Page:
Russia Should Take the US’ “European Energy Security Act” More Seriously

Underestimating the potential of one’s adversaries and expressing excessive self-confidence in one’s own abilities oftentimes leads to the said party being unpleasantly surprised if events don’t go exactly according to how they expect them to.

Russia would well to reconsider its position towards the US’ proposed “European Energy Security And Diversification Act of 2019” because it could potentially be a more serious threat to the country’s interests than Moscow seems to think. Publicly financed Russian media outlet TASS reported that Federation Council Speaker Valentina Matviyenko, the third most powerful person in the country, shrugged off this piece of legislation, writing the following about her interaction with journalists about this issue:

“”I would give another name to that bill. It should be named ‘On setting stage for extra supplies of shale and other gas to Europe’. That is blatant protectionism, willful breach of international trade rules, WTO rules, that is an attempt to limit economic and energy sovereignty of Europe,” she said.

“I am confident that the leaders of European states will not go against the interests of their countries, and the bill will have no force,” the upper house speaker added. Matviyenko stressed that if enacted, the draft law “will not have slightest impact on economic interests of the Russian Federation” due to the fact that its “energy cooperation with Europe and other states is mutually beneficial.”

She considers the bill to be Washington’s “attempt to foist its more expensive gas on Europe and limit competition on that market.” “The bill has not been adopted by the Senate and signed by US President (Donald) Trump yet. A chance remains that common sense will prevail, but only a chance,” Matviyenko added.”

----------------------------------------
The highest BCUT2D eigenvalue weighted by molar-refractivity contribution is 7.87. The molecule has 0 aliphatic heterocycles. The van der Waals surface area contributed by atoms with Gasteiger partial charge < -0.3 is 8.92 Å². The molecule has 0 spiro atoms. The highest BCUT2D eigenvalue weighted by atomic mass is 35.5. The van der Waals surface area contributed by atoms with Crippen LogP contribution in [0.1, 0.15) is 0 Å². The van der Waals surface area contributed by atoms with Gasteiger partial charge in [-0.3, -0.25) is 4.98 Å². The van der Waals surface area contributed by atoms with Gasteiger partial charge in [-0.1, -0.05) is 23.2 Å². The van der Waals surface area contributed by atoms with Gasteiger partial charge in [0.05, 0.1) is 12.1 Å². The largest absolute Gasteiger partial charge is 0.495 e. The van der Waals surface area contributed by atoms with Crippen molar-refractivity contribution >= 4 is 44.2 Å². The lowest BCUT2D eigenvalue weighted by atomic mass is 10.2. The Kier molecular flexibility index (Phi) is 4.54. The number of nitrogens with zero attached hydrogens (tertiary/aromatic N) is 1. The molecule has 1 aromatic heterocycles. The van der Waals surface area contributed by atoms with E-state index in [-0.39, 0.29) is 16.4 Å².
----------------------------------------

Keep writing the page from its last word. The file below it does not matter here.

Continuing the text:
As can be seen, her words reveal a dismissive attitude towards the US’ latest moves that underestimate America’s resolve to hit Russia’s budget where it hurts and express excessive self-confidence in her country’s ability to thwart any scenario that could adversely affect its interests. That might not be the best approach, however, because it could result in Russia being unpleasantly surprised if events don’t unfold exactly like it expects them to.

Critiquing her commentary, the first part is definitely correct – the Act is indeed blatant protectionism and certainly goes against established international rules and norms, though it shouldn’t have been unexpected to any observers at this point more than two years into his presidency that Trump will act unilaterally in advance of his country’s interests irrespective of “international law” since there exists no credible enforcement measure to bring the US to account for violating it.

Building off of that, even the lowest level Russian pundits acknowledge by now that the US has been enforcing its political, economic, and military will on Europe at the expense of the continent’s own objective interests, but the bloc is largely unable to resist American pressure as evidenced by it going along with Washington’s anti-Russian sanctions and NATO policies, so the precedent is that it will actually fall in line with its energy ones too and not entirely resist them.